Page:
The dark green-coloured Quran recovered from Cumilla puja mandap on Wednesday last week was not printed in Bangladesh, rather it could have been brought from Saudi Arabia, said police.
After recovering the holy scripture, Cumilla police took it as evidence in the communal violence case.
Investigators said the printing, paper, design and the Arabic calligraphy of the brand-new Quran suggest that it could have been printed in Saudi Arabia, and it might have been placed at the mandap on Tuesday night.
Cops are now looking for fingerprints on the Quran left by the perpetrators.
"We had not seen the Quran at the mandap. Two people suddenly started shouting in the morning that there is a Quran on the lap of an idol," Subodh Roy, president of Darpan Sangha, the organiser of the puja celebration at Nanuar Dighi in Cumilla, told The Business Standard yesterday.
The individuals who were shouting at the mandap that morning are Foyez Ahmed and Ekram Hosen. Both of them are now in police custody.
A Cumilla court on Tuesday placed Foyez Ahmed on a two-day remand.
Faking his name, Ekram called national emergency helpline 999 and subsequently police arrived at the spot.
Subodh said Foyez barred the police from taking the Quran, and suddenly started a Facebook live stream. In the live video and pictures on Facebook, the puja organiser said he saw the Quran for the first time.
The Business Standard correspondents visited several libraries in Cumilla, but did not find a similar copy of the Quran.
Foyez, a resident of Amratali union of Cumilla Sadar, had been in Saudi Arabia and returned home about a year ago, said Kazi Mozammel Haque, chairman of the union parishad.
After returning home, Foyez opened a mobile phone servicing shop in Cumilla town. The union parishad chairman, however, could not confirm whether Foyez has any affiliation with any political party.
A 700-year-old religious harmony now endures communal injury
Nanuar Dighi is just one and a half kilometres away from the Comilla Zero Point. The Hindu community has been living by the large pond for about 700 years.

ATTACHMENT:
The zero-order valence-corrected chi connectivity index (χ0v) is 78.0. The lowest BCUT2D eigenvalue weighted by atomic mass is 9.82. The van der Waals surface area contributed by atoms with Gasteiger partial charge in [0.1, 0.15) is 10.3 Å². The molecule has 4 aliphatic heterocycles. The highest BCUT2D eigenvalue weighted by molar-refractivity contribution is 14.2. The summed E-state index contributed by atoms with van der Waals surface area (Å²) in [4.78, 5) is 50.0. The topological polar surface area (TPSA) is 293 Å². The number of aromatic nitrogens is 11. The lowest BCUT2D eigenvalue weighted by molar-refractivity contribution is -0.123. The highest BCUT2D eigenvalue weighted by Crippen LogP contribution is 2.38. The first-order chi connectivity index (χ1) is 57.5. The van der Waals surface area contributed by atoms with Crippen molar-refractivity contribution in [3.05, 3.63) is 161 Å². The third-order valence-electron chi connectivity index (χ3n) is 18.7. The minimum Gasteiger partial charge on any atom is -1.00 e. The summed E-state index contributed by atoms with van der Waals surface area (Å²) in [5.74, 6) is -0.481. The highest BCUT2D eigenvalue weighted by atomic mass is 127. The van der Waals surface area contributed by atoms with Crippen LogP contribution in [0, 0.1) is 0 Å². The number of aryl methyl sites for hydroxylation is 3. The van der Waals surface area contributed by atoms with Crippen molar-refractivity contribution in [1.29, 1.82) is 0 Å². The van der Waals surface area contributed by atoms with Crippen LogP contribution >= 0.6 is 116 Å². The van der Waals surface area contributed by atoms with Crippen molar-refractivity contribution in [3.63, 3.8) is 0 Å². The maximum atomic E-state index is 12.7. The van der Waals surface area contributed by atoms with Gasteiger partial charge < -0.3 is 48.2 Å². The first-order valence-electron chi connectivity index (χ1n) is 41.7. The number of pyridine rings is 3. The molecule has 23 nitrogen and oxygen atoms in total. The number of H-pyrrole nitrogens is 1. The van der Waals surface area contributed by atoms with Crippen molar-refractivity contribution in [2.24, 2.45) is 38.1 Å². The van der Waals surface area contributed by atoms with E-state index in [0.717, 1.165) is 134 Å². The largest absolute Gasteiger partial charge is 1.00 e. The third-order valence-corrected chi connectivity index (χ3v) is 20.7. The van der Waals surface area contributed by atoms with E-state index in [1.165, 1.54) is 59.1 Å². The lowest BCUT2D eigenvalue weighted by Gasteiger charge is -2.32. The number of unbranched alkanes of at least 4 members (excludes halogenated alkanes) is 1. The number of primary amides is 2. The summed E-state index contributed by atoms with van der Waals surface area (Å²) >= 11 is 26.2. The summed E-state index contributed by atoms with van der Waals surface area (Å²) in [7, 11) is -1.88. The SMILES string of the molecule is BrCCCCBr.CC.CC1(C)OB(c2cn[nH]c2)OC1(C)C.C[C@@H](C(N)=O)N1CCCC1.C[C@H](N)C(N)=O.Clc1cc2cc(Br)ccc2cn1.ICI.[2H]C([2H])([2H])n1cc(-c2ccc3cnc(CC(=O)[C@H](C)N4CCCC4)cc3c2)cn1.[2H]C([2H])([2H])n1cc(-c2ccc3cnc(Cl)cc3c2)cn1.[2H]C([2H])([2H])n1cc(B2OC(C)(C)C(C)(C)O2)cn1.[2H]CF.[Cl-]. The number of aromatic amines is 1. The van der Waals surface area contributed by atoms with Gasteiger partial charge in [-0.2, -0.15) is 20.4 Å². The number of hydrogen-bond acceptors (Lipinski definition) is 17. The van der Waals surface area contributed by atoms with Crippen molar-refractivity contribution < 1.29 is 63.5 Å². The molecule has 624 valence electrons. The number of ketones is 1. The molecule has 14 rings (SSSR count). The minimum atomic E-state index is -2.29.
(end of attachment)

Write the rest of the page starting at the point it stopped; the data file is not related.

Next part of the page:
The community who is now frightened by the countrywide sporadic religious clashes was even unhurt during the Hindu-Muslim riots during the 1947 Partition of British India.
On the bank of the pond, Darpan Sangha had been organising the Durga Puja at makeshift mandap for the past couple of years.
Mithun Modak, treasurer of the Darpan Sangha's puja committee, told TBS that Hindus and Muslims celebrate the puja together at Nanuar Dighi, and even the local Muslims donate for the celebration.
Mithun said there were no closed-circuit television (CCTV) cameras at the mandap as it was temporary. The nearby buildings too do not have any CCTV cameras.
There were only two security guards from a local security firm to look after the mandap in shifts. But one of the guards, Shahin, who was supposed to watch over the mandap that night was absent.
"Shahin could not be found until they called the national emergency service 999 at 7am Wednesday," said Mithun. Police later held the guard and took him in for questioning.
'Tensions would have not escalated if he did not go live'
Moktar Hossain, a security guard at an under-construction building just opposite the mandap, said his duty shift was from 7:00am on Wednesday.
He said as he was about to enter the under-construction multi-storey building, a young man rushed to him to inform about the "Quran at the mandap" incident.
"From the very beginning, the young man [Foyez Ahmed] seemed suspicious and had been behaving erratically. Though he was told not to make a fuss over the matter, he kept shouting," said Moktar.
"He was talking to the OC in English, and interrupted the police in seizing the Quran," said the security guard.
Moktar said Foyez went live from his mobile phone at around 7:30am, repeatedly insisting that he had seen a copy of the Quran at the mandap, while the OC was talking to the local administration over the phone.
Moktar said, "At around 8:30am, the deputy commission and police superintendent reached the spot, held several meetings with the Hindu community and the puja organising committee. They all tried to calm down the situation."
Though bamboo barricades were placed on both sides of the puja mandap in a bid to stop the onlookers, hundreds of youths and teens poured into the mandap and ran amok, said the 51-year-old security guard.
Main culprit will be arrested soon: Minister
Home Minister Asaduzzaman Khan on Tuesday said the main culprit in the Cumilla incident has been identified.
"The main accused is repeatedly changing his position. We believe we will be able to catch him soon," the minister told a programme at the RAB headquarters in Dhaka's Kurmitola.
"I warn those who are trying to achieve political gains by spreading rumours and propaganda on social media. All of them will be hunted down, and they will have to answer why they are destroying the communal harmony and peace," he added.
Contacted, Cumilla police high-ups said that they have made "good progress" in the case and the details will be disclosed soon.